India’s Ministry of Steel releases draft steel scrap policy
India’s Ministry of Steel has released a draft steel scrap policy that seeks to curtail import dependency and make the nation more self-sufficient by producing high-quality ferrous scrap domestically, according to a report from the Press Trust of India (PTI).
The draft policy states that it aims to “promote circular economy in the steel sector [and] to promote a formal and scientific collection, dismantling and processing activities for end-of-life products that are sources of recyclable (ferrous, nonferrous and other nonmetallic) scraps [that] will lead to resource conservation and energy savings and setting up of an environmentally sound management system for handling ferrous scrap.”
The policy also states that it aims to ensure the nation can process and recycle products in an organized, safe and environmentally friendly manner and to “decongest the Indian cities from ELVs (end-of-life vehicles) and reuse of ferrous scrap.”
The nation initially launched its National Steel Policy 2017 two years ago to develop a globally competitive steel industry. That policy aims to “develop a globally competitive steel industry by creating 300 million [tons per year] of steel production capacity by 2030 with a contribution of 35 to 40 percent from electric arc furnaces (EAFs) and induction furnaces.
China steps back from banning all scrap imports by 2020
Last year, the Chinese government proposed a ban on all scrap imports by 2020 in its national solid waste management law; however, in the second revision that was recently released, the government has stepped back from banning all imports, saying “The state shall gradually and basically realize zero import of solid waste.”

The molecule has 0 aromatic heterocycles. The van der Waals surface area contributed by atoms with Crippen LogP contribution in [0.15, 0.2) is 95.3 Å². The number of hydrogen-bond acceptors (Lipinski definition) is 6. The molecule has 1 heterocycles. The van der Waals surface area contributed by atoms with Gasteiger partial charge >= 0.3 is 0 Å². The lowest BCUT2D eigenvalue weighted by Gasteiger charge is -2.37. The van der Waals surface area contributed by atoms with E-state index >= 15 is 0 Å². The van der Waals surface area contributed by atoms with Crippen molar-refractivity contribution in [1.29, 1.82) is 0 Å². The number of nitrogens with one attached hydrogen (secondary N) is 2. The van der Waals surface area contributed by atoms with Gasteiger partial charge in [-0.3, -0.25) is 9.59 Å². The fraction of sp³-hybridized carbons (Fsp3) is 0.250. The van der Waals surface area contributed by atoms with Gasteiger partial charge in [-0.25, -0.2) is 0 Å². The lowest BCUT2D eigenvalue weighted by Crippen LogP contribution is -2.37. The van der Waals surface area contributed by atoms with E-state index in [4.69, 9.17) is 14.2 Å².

In its analysis of the revision, the Institute of Scrap Recycling Industries (ISRI), Washington, says the new proposal indicates “Chinese demand for manufacturing inputs, including from recycling, remains strong.”
“It is the ‘gradually and basically’ phrase that gives the suggestion,” says Adina Renee Adler, assistant vice president of international affairs at ISRI. “We know from other policy statements that the Chinese government still intends to pursue a self- sufficiency policy, but this tells us that for certain items, they may need to allow imports past 2020.”
The Chinese government continues to “shrink imports” by using quotas for copper, aluminum, ferrous scrap and recovered paper, ISRI says.
“When comparing with the previous year’s import numbers, there certainly is a dramatic decline year over year,” Adler says.
In July, China approved a total of 2.12 million tons of scrap imports, including 124,450 tons of copper scrap (a 5.7 percent decline), 306,930 tons of aluminum scrap (a 15 percent decline), 5,550 tons of ferrous scrap (a 0.3 percent decline) and 1.69 million tons of paper scrap (a 79 percent decline). More than 70 percent of total approved imports came in through Guangdong province.
In addition, the Chinese government is developing a set of standards for recycled raw materials imports. ISRI says it obtained the drafts concerning recycled copper and recycled brass imports, noting that these imports must contain 97 to 99 percent copper content and be 90 to 99 percent recoverable.